DEATH IN THE CITY by J. R. L. Anderaon

DEATH IN THE CITY

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KIRKUS REVIEW

Notwithstanding the urbane title, the main attraction in this adventure for likable Colonel Peter Blair (Death in the Caribbean, etc.) remains nautical--and, as such, things are entirely ship-shape. Blair's missions (he's new working for the Police Liaison Dept. of the Home Office): to infiltrate the shipping firm of Andrew Stavanger, who seems to have disappeared after selling out (under shady conditions) to the giant, shaky, slightly dÉclassÉ Ingard Company. Blair meets with evasion and indifference about Stavanger, however--even from Stavanger's daughter Kate, wife of a rabble-rousing Cabinet member. Only Susan Macdonald, the shipowner's long-time secretary, is sympathetic to Blair's quest (especially since she has noticed puzzling changes in the ships' routines). And eventually--after an unidentified body is found on the Thames bank not far from Ingard Co.'s flashy new building--Blair must use his own seamanship (and lots of help in high places) to bring things to a satisfying climax. Anderson in good, low-key form, then: the courtly style never impedes the action--and the port-to-starboard expertise will enthrall anyone who's ever navigated a small boat along risky shores.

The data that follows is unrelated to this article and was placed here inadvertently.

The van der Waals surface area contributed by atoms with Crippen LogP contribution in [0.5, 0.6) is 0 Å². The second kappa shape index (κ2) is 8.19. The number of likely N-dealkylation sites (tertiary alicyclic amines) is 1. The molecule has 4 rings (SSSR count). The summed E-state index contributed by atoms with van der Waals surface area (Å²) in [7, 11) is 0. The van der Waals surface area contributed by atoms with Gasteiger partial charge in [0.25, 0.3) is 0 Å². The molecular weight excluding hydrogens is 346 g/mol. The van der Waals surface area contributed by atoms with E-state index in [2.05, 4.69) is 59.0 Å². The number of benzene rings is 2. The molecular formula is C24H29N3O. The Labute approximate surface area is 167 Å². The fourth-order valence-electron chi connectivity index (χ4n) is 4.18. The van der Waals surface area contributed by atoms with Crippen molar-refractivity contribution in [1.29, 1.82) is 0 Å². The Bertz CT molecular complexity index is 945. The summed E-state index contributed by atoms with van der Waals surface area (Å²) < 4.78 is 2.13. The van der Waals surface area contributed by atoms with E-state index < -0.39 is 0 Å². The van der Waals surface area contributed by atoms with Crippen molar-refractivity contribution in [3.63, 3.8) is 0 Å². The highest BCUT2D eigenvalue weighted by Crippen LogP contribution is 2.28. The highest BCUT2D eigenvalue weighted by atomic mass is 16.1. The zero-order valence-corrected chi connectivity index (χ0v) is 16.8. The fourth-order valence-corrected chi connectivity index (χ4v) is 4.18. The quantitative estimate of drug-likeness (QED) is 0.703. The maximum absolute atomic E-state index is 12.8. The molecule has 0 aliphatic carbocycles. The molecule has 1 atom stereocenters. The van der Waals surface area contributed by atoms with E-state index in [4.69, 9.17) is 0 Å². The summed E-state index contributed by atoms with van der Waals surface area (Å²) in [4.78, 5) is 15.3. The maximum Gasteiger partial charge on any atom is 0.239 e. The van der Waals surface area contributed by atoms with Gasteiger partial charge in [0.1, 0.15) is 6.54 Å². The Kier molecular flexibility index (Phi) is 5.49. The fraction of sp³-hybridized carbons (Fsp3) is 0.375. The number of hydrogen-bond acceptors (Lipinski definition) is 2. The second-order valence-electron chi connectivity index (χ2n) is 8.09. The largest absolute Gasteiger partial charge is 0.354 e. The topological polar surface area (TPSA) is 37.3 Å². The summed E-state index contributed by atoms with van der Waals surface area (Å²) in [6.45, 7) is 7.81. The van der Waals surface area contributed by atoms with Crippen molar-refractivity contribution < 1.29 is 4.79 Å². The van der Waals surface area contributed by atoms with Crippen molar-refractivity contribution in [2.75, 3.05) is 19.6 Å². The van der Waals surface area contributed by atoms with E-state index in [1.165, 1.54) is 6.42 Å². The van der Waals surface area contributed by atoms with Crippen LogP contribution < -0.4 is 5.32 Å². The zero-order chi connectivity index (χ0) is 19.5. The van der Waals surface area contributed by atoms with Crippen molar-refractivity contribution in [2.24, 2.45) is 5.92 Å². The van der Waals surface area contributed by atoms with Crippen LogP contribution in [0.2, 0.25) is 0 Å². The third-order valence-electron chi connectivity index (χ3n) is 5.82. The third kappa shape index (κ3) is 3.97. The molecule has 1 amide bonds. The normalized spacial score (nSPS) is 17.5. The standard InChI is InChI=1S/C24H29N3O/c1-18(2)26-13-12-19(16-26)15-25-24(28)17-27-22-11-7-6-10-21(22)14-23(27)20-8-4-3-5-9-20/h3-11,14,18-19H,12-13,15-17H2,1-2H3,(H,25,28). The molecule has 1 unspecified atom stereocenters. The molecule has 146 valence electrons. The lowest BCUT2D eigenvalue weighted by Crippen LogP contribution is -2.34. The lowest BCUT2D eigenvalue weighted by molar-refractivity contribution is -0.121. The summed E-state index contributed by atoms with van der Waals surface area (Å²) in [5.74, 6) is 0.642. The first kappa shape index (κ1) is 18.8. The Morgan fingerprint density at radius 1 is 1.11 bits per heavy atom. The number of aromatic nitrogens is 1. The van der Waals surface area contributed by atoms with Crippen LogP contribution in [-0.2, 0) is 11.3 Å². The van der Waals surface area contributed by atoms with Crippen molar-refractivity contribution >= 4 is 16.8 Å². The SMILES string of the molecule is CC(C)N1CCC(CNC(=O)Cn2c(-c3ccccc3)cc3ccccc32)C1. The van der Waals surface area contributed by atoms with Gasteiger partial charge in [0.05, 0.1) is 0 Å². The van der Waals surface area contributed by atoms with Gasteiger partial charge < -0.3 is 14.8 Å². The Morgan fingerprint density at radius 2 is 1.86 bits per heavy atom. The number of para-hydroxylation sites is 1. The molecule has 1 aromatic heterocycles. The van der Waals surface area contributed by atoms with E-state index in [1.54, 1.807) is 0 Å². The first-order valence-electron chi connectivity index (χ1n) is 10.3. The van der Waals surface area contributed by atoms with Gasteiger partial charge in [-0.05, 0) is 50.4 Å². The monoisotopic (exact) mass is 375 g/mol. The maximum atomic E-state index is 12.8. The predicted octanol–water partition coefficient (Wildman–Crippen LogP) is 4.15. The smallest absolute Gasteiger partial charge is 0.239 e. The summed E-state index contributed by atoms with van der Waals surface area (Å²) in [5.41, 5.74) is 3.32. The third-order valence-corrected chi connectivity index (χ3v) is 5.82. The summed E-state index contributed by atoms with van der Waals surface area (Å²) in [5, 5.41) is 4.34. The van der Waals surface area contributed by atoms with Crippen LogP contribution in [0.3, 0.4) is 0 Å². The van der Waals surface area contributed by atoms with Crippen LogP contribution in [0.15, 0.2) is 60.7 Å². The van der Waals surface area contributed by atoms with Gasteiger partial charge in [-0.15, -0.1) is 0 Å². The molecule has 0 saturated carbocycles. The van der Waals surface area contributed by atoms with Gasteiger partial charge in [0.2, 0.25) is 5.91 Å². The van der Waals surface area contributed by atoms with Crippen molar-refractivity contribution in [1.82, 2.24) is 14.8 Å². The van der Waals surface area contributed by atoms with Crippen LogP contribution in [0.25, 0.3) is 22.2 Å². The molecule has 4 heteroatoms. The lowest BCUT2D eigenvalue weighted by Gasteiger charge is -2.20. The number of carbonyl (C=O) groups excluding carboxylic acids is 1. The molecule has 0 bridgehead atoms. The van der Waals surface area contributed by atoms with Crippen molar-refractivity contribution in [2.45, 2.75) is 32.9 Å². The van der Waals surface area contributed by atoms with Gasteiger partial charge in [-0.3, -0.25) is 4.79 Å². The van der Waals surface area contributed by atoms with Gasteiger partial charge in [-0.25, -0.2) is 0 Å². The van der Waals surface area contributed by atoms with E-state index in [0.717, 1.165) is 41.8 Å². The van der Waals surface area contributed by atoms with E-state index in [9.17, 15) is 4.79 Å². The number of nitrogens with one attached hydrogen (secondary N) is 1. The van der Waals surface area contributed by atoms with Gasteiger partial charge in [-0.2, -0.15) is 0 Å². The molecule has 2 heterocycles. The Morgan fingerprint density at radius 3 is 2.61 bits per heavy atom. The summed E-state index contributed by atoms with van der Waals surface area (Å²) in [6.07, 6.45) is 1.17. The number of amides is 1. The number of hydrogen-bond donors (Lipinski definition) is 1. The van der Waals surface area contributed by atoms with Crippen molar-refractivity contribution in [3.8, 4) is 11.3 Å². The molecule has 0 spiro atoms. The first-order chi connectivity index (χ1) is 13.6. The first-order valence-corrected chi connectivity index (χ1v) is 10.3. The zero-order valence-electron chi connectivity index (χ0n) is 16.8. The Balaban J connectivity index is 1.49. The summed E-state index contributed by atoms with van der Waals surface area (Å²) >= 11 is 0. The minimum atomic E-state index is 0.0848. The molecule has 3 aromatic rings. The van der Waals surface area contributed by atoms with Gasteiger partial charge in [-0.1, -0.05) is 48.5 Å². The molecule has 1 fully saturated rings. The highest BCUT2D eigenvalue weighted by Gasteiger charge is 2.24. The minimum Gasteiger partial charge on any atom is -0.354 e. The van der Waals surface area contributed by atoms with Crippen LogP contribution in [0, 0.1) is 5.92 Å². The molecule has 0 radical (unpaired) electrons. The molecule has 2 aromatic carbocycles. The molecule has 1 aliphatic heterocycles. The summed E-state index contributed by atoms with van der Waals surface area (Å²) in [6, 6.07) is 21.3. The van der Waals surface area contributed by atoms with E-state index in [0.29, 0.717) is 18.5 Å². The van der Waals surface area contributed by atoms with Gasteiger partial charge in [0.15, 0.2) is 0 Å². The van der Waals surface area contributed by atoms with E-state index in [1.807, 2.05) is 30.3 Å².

Pub Date: Dec. 1st, 1982
Publisher: Scribners